At the outset, let me apologise for the absence of the intended homilist, Fr Des Purcell SJ. Like St Francis Xavier, Des is a Jesuit who served for some years as a missionary in India. Unfortunately, he is ill this evening. Being the Jesuit superior here in Canberra, I am the substitute. Xavier was no stranger to being substitute, but more of that anon.
We gather to reverence and pray before the arm of Francis Xavier. Over the years, many of us have had the opportunity to kneel before this arm at the side altar in the Gesu Church in Rome, opposite the altar dedicated to Ignatius Loyola.
But its presence here in Australia confronts us with challenges, as well as opportunities. We 21st century Australians are not altogether at home with relics here in our own modern churches. But then again memorabilia are not completely foreign to our western modern mindset.
Whenever the US President signs into law a new piece of legislation which is said to be emblematic of his presidency, he invites a group of key supporters to the Oval Office for the signing and then presents the signing pen to someone who campaigned strongly for the cause of the legislation. We have much more than a pen here.
Even here in Australia, we delight in some memorabilia. Just on Monday, the media informed us that 'Jeff Thomson is selling the prized baggy green cap he wore when skittling the Poms 30 years ago during a vintage fast-bowling summer'. Even sports mad Aussies have some sense of the sacred.
Here 460 years after his death, we are gathering before the arm of Francis Xavier who baptised tens of thousands of people in India and Japan, and who died aged just 46 while awaiting his entry to China.
Hailing from Navarre in Spain, he came to the University of Paris, a keen student, an accomplished athlete, focused on worldly achievements. He shared digs with Peter Favre. They then took in the older Inigo from Loyola who wanted to introduce them to his Spiritual Exercises. Favre was very accommodating; Xavier less so.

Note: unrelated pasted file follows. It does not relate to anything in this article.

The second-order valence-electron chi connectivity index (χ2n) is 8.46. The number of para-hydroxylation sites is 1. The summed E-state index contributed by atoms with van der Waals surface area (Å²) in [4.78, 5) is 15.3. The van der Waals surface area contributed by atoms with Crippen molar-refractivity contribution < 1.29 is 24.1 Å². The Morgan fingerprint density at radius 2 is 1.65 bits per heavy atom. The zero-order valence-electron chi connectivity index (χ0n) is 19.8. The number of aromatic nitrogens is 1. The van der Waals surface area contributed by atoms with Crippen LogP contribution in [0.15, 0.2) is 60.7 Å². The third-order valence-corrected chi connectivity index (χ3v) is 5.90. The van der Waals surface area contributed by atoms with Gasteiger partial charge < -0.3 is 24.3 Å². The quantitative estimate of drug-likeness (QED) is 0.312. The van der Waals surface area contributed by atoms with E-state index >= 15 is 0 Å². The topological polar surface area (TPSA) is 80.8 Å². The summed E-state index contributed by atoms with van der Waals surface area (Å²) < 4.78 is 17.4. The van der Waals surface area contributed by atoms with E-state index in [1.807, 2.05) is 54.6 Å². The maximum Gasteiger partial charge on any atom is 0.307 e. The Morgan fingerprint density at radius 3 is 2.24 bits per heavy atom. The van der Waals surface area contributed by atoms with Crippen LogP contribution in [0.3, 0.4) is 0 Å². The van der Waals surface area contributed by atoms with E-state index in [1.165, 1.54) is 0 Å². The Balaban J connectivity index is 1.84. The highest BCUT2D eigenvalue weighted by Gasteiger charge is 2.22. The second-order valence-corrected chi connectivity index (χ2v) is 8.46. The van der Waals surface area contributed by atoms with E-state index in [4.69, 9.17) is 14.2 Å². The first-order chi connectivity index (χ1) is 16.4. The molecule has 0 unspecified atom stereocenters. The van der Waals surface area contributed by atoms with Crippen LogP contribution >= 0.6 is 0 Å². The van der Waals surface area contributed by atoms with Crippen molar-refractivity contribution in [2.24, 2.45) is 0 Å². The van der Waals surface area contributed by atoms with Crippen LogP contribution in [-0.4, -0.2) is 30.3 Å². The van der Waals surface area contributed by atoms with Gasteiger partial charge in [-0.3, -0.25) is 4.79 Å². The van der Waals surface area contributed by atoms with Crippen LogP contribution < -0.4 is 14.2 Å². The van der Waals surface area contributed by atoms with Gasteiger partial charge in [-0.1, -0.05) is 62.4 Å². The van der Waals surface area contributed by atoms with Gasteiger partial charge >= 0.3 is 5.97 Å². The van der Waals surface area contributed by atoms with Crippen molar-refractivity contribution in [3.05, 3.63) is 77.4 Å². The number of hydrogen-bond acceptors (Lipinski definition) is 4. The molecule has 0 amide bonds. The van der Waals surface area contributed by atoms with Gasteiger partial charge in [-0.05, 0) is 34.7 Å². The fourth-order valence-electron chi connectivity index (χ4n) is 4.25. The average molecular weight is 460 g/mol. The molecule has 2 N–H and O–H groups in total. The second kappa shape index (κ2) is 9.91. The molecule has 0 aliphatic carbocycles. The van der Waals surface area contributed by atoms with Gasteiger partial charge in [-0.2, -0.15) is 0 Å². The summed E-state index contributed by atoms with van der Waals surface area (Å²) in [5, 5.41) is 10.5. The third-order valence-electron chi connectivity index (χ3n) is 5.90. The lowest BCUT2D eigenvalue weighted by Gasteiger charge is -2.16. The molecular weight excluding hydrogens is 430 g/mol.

It was not until Favre went home to visit his family in 1533 that Ignatius had the chance to draw Francis into his spiritual web.
Seven years later, the Society of Jesus was formed and Ignatius responded to a call from the Pope who was being pressured by the King of Portugal to send missionaries to the Portuguese possessions in India. Ignatius chose two others of his companions, but when one fell ill at the last minute, he chose Francis as the substitute.
Thus commenced the most concerted 12-year missionary effort by any man in history — from India, through South East Asia to Japan and on to the gateway to China. Our own Cathedral Administrator, Fr Francis Xavier Kolencherry, traces his family faith journey back to his home village which Francis Xavier visited more than 450 years ago. On 15 January 1544, Francis wrote to Ignatius with great passion saying:
Multitudes out here fail to become Christians only because there is nobody prepared to undertake the holy task of instructing them.
I have often felt strongly moved to go to the universities of Europe, especially Paris, crying out like a madman, and say to those in the Sorbonne who have more learning than good will to employ it advantageously: 'How many souls are missing heaven and going to hell through your negligence?'
If only, while they studied their humanities, they would also study the account that God will demand for the talent he has given them, many might feel the need to engage in spiritual exercises, so as to discover God's will in their hearts and to embrace it rather than their own inclinations, saying: 'Lord, here I am. What would you have me to do? Send me where you will, if necessary even to India.'